So, how often should managers touch base with employees? Here’s what our survey found:

  • 50% of respondents said once per week
  • 28.9% of respondents said once per month
  • 13.2% of respondents said twice per month
  • 5.3% of respondents said quarterly
  • 2.6% of respondents said semi-annually

If you have the means to, consider conducting 1:1s with your employees once per week. That way, you can meet privately in an informal setting and nip problems in the bud.

3. Keep an eye out for disengagement red flags

Even your best, most engaged employees can get disheartened from time to time. But if consistent, unaddressed disengagement is on the horizon, you may struggle to keep your top talent.

As an employer, you should be on the lookout for disengagement red flags. So, what are the top things to keep an eye out for?

If your employees are disengaged and possibly thinking about leaving, you may notice these red flags:

  • A dip in productivity (31.6%)
  • Increased absenteeism (31.6%)
  • Sudden lack of enthusiasm (31.6%)
  • Frequent breaks (5.3%)

4. Avoid these common reasons for disengagement and turnover

Now here’s the part you really want to know … what does it all come down to? What drives employees to disengagement and quitting?

And of course—what can you, as the employer, do to stop it?

The vast majority of survey respondents said that disengagement and turnover had nothing to do with money. Instead, it has to do with career development and trajectory, flexibility, and company culture.

Here are the results for the biggest reason for disengagement and turnover:

  • Lack of employee development (29.7%)
  • Insufficient work-life balance (24.3%)
  • Lack of career trajectory (21.6%)
  • Poor interoffice relationships (18.9%)
  • Low wages (5.4%)

Don’t let these common problems cause you to lose out on your top talent. Instead, encourage employee development, promote work-life balance, outline future career opportunities, and help foster employee relationships. And of course, conduct industry research to make sure you set fair wages for your staff.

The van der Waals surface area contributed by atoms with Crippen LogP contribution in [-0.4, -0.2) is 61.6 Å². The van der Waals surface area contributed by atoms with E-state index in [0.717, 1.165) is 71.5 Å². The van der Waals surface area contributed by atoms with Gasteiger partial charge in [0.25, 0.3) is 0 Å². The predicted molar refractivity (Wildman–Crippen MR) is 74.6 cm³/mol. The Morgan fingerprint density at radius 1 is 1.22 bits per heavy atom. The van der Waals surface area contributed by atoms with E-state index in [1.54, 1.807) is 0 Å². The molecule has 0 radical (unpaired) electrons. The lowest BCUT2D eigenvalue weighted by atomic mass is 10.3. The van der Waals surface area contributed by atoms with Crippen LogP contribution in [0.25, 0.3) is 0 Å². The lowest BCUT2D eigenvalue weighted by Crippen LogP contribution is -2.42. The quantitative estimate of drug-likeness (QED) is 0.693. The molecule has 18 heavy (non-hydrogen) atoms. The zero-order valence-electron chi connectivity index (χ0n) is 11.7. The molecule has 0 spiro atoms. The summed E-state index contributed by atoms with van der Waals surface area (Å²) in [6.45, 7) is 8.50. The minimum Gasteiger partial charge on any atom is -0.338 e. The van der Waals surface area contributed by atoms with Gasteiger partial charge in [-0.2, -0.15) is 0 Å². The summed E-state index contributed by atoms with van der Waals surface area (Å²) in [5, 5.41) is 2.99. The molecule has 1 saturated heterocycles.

Actionable advice on engaging employees

We asked our survey respondents for their top piece of advice on how to best engage employees.

Here were some of the best answers we received, broken up by category…

On creating an appealing work environment

John Rampton, Founder and CEO of Calendar, provides the following tip:

“I would have to say team-building activities are the best way to engage employees. For example, my team and I do a team lunch together once a week, and everyone is very engaged and excited about it.”

Megan McMullin, Customer Support Representative at Meet Edgar, suggests to:

“Give them the tools and guidance they need, but do not micromanage. Determine success with results rather than hours in the office.”

Nicole Reyhle, Founder of RetailMinded.com, says:

“Employees spend a great deal of their lives working, therefore it’s important for employers and managers alike to help create working environments that are mindful, welcoming, and efficient in their efforts.”

Stefan Debois, CEO of Survey Anyplace, says:

“Look for employee benefits that are important for the employees but relatively easy for you to implement. For example, we hire some seats in a satellite coworking office close to where a number of our employees live, so they have to travel less.”

Brayn Wills, Knowledge Management Manager at ProProfs, advises employers to:

“Give your employees a vibrant, healthy, collaborative, and growth-focused work environment to keep them engaged.”